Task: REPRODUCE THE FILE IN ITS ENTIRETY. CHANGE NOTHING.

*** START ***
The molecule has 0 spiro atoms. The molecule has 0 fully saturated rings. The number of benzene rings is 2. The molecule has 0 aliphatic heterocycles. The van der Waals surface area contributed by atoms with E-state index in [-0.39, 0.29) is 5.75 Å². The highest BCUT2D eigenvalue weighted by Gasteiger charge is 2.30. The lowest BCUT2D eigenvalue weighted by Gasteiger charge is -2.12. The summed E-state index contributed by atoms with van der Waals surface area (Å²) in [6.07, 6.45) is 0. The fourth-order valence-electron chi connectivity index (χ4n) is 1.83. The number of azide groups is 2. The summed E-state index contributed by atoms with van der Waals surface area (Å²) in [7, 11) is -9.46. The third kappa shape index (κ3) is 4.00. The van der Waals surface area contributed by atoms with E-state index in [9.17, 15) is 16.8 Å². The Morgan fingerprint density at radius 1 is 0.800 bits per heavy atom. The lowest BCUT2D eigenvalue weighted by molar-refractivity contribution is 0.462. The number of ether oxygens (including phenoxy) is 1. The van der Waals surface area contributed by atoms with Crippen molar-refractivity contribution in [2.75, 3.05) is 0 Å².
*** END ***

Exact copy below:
The molecule has 0 spiro atoms. The molecule has 0 fully saturated rings. The number of benzene rings is 2. The molecule has 0 aliphatic heterocycles. The van der Waals surface area contributed by atoms with E-state index in [-0.39, 0.29) is 5.75 Å². The highest BCUT2D eigenvalue weighted by Gasteiger charge is 2.30. The lowest BCUT2D eigenvalue weighted by Gasteiger charge is -2.12. The summed E-state index contributed by atoms with van der Waals surface area (Å²) in [6.07, 6.45) is 0. The fourth-order valence-electron chi connectivity index (χ4n) is 1.83. The number of azide groups is 2. The summed E-state index contributed by atoms with van der Waals surface area (Å²) in [7, 11) is -9.46. The third kappa shape index (κ3) is 4.00. The van der Waals surface area contributed by atoms with E-state index in [9.17, 15) is 16.8 Å². The Morgan fingerprint density at radius 1 is 0.800 bits per heavy atom. The lowest BCUT2D eigenvalue weighted by molar-refractivity contribution is 0.462. The number of ether oxygens (including phenoxy) is 1. The van der Waals surface area contributed by atoms with Crippen molar-refractivity contribution in [2.75, 3.05) is 0 Å².